New 52 Harley Evolving?
I don't know whether to applaud or weep for the way Harley Quinn is characterized in New Suicide Squad # 3. After the team's mission went south last issue, Black Manta, Harley, and the Joker's Daughter are on the run. Joker's Daughter provokes a fight with Harley, with some predictable "you were never good enough for the Joker rhetoric." However, through the battle, Harley seems quite lucid, and not at all the shticky "Lady Deadpool" character that she's been depicted as in recent, um, years. She genuinely seems to be trying to spare JD the disillusionment that the Joker caused in her; at one point, HQ says, "He was the biggest mistake of my life... Do not let him be yours." At the climax of the fight, HQ tells JD, "You can be someone else. Be anyone else." Who wins that particular confrontation? Isn't winning in a violent contest always subjective? I mean, there are barroom rules, "Any fight you walk away from is a win," but perhaps more abstractly, that one has to resort to violence in the first place might be considered a loss. Ahem! Anyway, for all the criticism of the New 52 Harley, this isn't the first Suicide Squad story in which we see HQ as more than comic relief-turned-sexpot. Check these panels from Suicide Squad # 21...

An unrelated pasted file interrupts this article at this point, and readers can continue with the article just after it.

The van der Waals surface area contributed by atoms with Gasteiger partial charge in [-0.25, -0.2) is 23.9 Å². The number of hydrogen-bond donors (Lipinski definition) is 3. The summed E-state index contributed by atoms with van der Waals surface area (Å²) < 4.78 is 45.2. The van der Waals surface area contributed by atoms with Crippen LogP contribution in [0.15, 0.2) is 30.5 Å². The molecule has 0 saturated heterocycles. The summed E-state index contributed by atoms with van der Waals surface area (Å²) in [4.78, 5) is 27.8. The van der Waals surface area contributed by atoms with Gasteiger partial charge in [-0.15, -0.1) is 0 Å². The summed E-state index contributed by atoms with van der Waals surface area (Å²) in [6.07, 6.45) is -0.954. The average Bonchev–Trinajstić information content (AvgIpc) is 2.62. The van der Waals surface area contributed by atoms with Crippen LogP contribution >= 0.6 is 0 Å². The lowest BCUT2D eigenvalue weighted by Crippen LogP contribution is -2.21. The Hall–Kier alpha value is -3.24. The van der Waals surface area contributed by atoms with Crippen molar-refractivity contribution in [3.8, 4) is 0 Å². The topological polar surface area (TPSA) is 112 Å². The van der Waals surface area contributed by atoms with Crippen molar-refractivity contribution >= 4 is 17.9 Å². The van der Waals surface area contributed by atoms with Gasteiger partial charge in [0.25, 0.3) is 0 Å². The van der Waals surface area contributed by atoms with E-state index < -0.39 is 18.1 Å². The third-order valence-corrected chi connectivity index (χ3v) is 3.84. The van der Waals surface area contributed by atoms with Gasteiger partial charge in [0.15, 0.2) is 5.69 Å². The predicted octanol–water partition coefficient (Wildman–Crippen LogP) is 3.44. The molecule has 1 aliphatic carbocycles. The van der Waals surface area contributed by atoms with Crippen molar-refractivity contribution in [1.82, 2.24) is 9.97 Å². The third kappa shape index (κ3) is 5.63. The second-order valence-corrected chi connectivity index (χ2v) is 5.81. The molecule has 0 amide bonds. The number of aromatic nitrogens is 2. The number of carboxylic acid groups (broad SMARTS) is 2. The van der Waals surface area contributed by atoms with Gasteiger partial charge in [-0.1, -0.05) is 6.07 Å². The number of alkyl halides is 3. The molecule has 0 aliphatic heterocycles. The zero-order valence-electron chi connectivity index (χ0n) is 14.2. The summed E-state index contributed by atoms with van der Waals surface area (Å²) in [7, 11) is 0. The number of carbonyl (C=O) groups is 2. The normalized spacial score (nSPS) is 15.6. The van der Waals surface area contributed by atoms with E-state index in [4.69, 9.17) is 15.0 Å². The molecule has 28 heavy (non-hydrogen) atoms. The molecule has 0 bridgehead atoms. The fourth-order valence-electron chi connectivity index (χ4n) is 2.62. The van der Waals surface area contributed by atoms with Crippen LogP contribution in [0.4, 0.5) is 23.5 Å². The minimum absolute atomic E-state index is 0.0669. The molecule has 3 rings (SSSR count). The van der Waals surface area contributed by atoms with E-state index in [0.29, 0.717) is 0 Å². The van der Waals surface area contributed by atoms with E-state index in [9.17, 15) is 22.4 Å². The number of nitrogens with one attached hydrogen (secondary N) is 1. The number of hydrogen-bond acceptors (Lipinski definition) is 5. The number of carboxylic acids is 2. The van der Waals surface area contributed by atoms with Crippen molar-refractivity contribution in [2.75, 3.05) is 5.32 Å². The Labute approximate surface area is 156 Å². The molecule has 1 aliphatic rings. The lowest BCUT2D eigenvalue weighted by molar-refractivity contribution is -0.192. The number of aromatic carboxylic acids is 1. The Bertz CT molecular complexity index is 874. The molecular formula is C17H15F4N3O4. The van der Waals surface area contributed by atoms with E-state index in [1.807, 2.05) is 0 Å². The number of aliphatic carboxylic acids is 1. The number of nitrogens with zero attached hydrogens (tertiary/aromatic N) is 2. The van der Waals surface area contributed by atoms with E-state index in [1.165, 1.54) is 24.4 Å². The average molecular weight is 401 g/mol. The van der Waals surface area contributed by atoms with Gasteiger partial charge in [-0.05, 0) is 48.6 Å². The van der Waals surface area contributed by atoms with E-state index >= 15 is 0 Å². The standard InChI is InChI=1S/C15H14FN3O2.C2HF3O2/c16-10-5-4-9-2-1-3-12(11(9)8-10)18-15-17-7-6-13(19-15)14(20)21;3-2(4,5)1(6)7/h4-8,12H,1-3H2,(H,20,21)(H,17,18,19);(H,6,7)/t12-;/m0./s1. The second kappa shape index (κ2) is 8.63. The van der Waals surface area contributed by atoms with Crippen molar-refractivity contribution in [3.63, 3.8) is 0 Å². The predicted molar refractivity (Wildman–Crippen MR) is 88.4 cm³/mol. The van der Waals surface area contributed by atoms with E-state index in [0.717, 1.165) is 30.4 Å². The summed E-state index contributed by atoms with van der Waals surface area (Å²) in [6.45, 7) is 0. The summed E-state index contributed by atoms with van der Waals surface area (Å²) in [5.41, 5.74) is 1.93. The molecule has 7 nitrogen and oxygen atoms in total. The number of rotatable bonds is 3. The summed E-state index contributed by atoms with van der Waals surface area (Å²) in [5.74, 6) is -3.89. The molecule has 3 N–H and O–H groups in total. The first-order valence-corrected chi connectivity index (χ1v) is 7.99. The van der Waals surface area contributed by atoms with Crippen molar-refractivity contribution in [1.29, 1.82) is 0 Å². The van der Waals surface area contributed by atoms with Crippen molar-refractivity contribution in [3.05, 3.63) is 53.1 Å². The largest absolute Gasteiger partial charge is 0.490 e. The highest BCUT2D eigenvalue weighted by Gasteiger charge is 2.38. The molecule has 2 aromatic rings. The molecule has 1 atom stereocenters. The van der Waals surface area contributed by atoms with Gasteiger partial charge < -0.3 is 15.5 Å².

While her costume may not appeal to the aesthetics of sophisticated fans, writers are exploring facets of Harley's personality that have pretty much been buried beneath tired one-liners and half-hearted attempts at pushing a lesbian relationship with Poison Ivy. Ironically, in a team book, Harley Quinn seems to be coming into her own.
Black Manta is also a bit of a pleasant surprise here. Without Aquaman to act as the focal point of his rage, Manta is pragmatic and smart. He fights for the team to recover Deadshot before aborting their botched mission to the point that Vic Sage considers detonating his explosives. Halle Berrysticks up for him, though, and so Deadshot's liberation seems to be at hand... and then the bottom appears to fall out of everything. Everything but the story, that is. Sean Ryan is doing a good job. Heh! "Drawing the line at $2.99," the third issue of New Suicide Squad is worth every penny. I'll leave you with these couple of panels: